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Title: Development of nitrogen cycling in recently deglaciated watersheds
Author: Malone, Edward Thomas
ISNI:       0000 0004 5358 1486
Awarding Body: University of Birmingham
Current Institution: University of Birmingham
Date of Award: 2014
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Perturbation of natural environments through anthropogenic nitrogen (N) inputs and climate change significantly alter soil systems. Few pristine environments remain in which to study natural controls on the development of soil N cycling over time and thus increase our understanding of the natural development of such mechanisms. This study took place in Glacier Bay National Park and Preserve (GBNP), southeast Alaska. This area presented a unique opportunity to study microbial cycling in near pristine soil systems. Six river catchments were selected for study across a chronosequence of 200 years of primary succession. Within each watershed soil nutrient content and microbial processes where evaluated to determine a time frame for development. Samples were collected from riparian and wider catchment areas in order to investigate the effects of dominant vegetation types and slope steepness. These data were coupled with percent vegetation type generated by analysis of satellite imagery allowing the scaling up of soil variables. A key finding of this research was that vegetation type is the primary influence on nitrogen cycling processes and soil characteristics. With increasing age potential microbial activity increased in particular nitrification, which linked with the low soil NO\(_3\)- indicated a large heterotrophic microbial community in older soils.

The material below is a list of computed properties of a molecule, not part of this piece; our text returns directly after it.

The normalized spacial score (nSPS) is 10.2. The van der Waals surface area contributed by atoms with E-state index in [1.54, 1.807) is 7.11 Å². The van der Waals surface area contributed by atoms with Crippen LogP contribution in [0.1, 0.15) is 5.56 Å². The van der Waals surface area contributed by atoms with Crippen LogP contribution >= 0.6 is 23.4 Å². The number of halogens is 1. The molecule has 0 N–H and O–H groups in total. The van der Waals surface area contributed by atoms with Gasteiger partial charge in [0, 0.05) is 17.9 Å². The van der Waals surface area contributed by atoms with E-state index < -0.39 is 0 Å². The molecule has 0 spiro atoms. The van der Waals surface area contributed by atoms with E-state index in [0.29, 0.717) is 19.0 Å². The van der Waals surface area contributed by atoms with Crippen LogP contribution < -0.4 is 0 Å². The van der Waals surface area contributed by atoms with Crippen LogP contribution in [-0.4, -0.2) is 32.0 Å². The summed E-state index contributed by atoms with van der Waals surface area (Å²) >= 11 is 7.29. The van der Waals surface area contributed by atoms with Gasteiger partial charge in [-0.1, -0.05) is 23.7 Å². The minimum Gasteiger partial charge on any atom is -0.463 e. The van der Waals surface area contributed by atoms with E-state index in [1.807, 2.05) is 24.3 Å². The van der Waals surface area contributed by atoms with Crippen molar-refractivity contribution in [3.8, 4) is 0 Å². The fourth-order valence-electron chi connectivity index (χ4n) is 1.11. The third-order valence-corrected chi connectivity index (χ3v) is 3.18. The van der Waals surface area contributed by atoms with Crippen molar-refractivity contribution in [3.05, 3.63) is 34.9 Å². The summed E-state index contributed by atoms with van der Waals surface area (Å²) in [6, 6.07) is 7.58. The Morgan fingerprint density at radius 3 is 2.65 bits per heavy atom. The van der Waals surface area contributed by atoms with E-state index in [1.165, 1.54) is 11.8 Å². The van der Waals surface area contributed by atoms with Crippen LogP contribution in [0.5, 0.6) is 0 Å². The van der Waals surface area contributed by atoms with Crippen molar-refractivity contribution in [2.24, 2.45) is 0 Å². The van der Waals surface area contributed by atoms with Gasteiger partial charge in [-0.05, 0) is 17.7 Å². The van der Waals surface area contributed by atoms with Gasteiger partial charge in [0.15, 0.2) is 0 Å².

Supervisor: Not available Sponsor: Natural Environment Research Council (NERC)
Qualification Name: Thesis (Ph.D.) Qualification Level: Doctoral
EThOS ID:  DOI: Not available
Keywords: GB Physical geography